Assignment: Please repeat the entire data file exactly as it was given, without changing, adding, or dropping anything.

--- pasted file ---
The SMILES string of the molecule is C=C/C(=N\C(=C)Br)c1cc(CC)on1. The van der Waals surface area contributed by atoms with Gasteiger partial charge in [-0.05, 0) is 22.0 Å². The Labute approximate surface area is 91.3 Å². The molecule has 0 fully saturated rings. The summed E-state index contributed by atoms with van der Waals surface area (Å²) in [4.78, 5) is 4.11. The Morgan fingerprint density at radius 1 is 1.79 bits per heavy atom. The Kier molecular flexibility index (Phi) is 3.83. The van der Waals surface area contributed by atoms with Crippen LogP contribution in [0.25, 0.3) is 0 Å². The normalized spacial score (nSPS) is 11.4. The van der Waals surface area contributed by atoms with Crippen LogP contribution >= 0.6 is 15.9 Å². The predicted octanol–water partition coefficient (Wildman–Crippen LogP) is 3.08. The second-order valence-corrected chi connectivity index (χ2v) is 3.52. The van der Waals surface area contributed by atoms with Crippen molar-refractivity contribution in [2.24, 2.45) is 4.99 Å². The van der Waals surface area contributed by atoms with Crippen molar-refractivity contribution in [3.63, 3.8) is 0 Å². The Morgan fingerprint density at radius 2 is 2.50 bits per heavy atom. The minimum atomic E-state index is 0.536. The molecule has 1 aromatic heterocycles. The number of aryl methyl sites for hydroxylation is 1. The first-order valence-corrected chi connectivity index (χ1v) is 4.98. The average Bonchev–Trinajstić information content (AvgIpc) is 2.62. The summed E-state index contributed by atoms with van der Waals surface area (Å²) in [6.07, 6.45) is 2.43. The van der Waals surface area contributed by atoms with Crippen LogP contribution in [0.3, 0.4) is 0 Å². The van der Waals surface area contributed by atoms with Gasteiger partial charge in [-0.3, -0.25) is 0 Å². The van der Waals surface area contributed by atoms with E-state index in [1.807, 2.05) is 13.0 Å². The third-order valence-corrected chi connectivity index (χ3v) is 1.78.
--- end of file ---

The SMILES string of the molecule is C=C/C(=N\C(=C)Br)c1cc(CC)on1. The van der Waals surface area contributed by atoms with Gasteiger partial charge in [-0.05, 0) is 22.0 Å². The Labute approximate surface area is 91.3 Å². The molecule has 0 fully saturated rings. The summed E-state index contributed by atoms with van der Waals surface area (Å²) in [4.78, 5) is 4.11. The Morgan fingerprint density at radius 1 is 1.79 bits per heavy atom. The Kier molecular flexibility index (Phi) is 3.83. The van der Waals surface area contributed by atoms with Crippen LogP contribution in [0.25, 0.3) is 0 Å². The normalized spacial score (nSPS) is 11.4. The van der Waals surface area contributed by atoms with Crippen LogP contribution >= 0.6 is 15.9 Å². The predicted octanol–water partition coefficient (Wildman–Crippen LogP) is 3.08. The second-order valence-corrected chi connectivity index (χ2v) is 3.52. The van der Waals surface area contributed by atoms with Crippen molar-refractivity contribution in [2.24, 2.45) is 4.99 Å². The van der Waals surface area contributed by atoms with Crippen molar-refractivity contribution in [3.63, 3.8) is 0 Å². The Morgan fingerprint density at radius 2 is 2.50 bits per heavy atom. The minimum atomic E-state index is 0.536. The molecule has 1 aromatic heterocycles. The number of aryl methyl sites for hydroxylation is 1. The first-order valence-corrected chi connectivity index (χ1v) is 4.98. The average Bonchev–Trinajstić information content (AvgIpc) is 2.62. The summed E-state index contributed by atoms with van der Waals surface area (Å²) in [6.07, 6.45) is 2.43. The van der Waals surface area contributed by atoms with Crippen LogP contribution in [0.3, 0.4) is 0 Å². The van der Waals surface area contributed by atoms with Gasteiger partial charge in [-0.3, -0.25) is 0 Å². The van der Waals surface area contributed by atoms with E-state index in [1.807, 2.05) is 13.0 Å². The third-order valence-corrected chi connectivity index (χ3v) is 1.78.